Does travel enrich your life?
Does travel enrich your life? You bet!
On Monday I had a wonderful opportunity to join a dozen #HPEadministrators and partners on a tour of the NASA space center. These are brilliant and dedicated people who have gathered from all over the world to determine the future of not only the high-tech industry of Hewlett Packard but also the future of the space industry. Who knew HP was so involved in the upcoming Artemis program? HP leader Norm even found a display of an HP hand-held calculator used by NASA. A Proud moment!
To be perfectly honest, in the past I have avoided NASA entirely, not having any interest in fighting the immense crowds of students and visitors that usually clog the halls of that august institution. This time, however, the tour was private, with our own delightful and very articulate young tour guide, Sasha and even our train over to the Mission Control and the Saturn V building.
Sasha (or Saja) led us through the museum part of the facility, leaving us awestruck at the incredibly tiny capsule that John Glenn rode in. It gives you claustrophobia just to look at it. Mockups and examples of the many other capsules and the space station hang suspended above us in a darkened, star-spangled night sky. A diorama of the first step on the moon impressed us all, but we learned that the starry background had to be removed since the astronauts said the stars were not visible, only the blue orb of earth. Amazing advances through the years in the face of opposition and even some hostility.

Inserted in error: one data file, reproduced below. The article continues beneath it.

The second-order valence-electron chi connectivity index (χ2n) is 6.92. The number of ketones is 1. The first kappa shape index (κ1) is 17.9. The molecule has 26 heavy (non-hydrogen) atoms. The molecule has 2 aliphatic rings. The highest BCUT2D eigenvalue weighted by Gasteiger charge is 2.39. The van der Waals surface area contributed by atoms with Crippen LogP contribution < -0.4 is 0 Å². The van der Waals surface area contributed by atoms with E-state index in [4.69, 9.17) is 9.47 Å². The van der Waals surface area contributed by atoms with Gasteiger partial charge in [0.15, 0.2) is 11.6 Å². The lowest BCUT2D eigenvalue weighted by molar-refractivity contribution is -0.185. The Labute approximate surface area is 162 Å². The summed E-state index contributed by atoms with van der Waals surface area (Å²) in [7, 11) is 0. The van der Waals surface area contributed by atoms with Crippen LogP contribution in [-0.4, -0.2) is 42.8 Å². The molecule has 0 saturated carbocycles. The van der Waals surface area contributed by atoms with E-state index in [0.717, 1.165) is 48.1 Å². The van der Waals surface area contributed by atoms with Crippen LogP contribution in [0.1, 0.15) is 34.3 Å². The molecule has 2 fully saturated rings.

Despite disasters and problems, cutbacks and cancellations, the agency has at last returned to prominence with the immense Saturn V rocket and the upcoming Artemis moon landing. There wasn’t one of us, world-wise and weary, who didn’t have a jaw-dropping “WOW” as we walked into the huge Saturn V building. It wasn’t so much coming face-to-face with the rocket, as it was feeling ant-like as we stared up at the giant jets, overwhelmed at the immensity of the rocket that towered above us and stretched off more than a quarter of a mile into the distance. No John Glenn claustrophobia here!
Did the experience change us? I have no doubt that these HPE members and their partners left the tour inspired by their knowledge that they are helping in the success of our future in space and on the moon. Their efforts will help to enhance not only technology but expertise of all sorts in the years to come and it was a delight to share the experience with them.
And they may have learned a good bit more Texas history than they expected on the ride down and back! I never let an opportunity pass to educate and enlighten, even with brilliant and inspiring visitors like these.